Malta: a paradigm of small power international negotiation strategy
Cooper, James Stewart
Yost, David S.
MetadataShow full item record
This thesis examines the recent foreign policy of Malta within the analytical framework of international negotiation theory. The island may be seen as a paradigmatic test-case of small-power international negotiation strategy in that Prime Minister Nintoff seems so far to have been unable to repeat his 1971 success in negotiating. The Zartman Structural Paradox that prevailed in 1971 has yielded to a more typical small-power situation as circumstances have changed. Malta's current status of unarmed neutrality is unlikely to persist. Maltese decision-making and negotiations are examined as resulting from several determinants, including: (1) Malta's historical pattern of international relations; (2) the island's economic history and prospects; (3) nationalism; (4) the personal characteristics of the Prime Minister; and (5) the external influences exerted by other states involved in Mediterranean affairs. Nintoff's Malta will probably pursue a foreign policy on nonalignment with economic and military guarantees provided by Italy, and perhaps other West European states.
Approved for public release; distribution is unlimited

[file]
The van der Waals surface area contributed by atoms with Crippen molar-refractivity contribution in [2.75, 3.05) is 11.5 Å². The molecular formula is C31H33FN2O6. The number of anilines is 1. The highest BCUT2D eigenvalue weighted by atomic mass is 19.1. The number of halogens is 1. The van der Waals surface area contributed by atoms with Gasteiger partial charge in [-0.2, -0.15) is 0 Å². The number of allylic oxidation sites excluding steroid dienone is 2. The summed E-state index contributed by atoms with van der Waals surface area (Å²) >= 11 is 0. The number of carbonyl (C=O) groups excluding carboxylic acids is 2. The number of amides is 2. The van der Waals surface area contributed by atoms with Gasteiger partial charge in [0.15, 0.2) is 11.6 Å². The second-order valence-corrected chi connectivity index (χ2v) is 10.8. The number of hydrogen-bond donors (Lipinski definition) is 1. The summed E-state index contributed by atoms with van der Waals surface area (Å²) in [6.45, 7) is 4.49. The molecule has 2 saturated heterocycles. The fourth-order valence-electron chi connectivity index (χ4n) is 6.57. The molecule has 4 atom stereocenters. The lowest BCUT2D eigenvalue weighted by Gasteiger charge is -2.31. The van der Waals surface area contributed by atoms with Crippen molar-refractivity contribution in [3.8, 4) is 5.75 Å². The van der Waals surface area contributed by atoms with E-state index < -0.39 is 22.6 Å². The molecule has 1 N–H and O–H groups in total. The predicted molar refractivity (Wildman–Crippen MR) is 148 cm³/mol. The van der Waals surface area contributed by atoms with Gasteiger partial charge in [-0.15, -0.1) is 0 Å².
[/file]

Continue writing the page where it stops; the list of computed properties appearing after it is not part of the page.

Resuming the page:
Showing items related by title, author, creator and subject.
The role of international juridical process in international security and civil-military relations Polydorou, Stavros (Monterey, California. Naval Postgraduate School, 2002-12);This thesis answers the following question: "Does the practice and theory of modern Transnational Juridical Institutions impact upon the development and maintenance of International Security within the complex of the Civil ...
Teti, Frank M. (Monterey, California. Naval Postgraduate School, 1968);Ch. 1. Introduction. -- ch. 2. The International System as a system. -- ch. 3. The international system as an interdependent. -- ch. 4. An International community. -- ch. 5. The dynamic nature of the international system. ...
Fekete, Florian (Monterey, California. Naval Postgraduate School, 2003-03);The thesis describes how civil-military relations at the international level enhance international security, in particular, the way of development of international society in trying to orient its progress towards international ...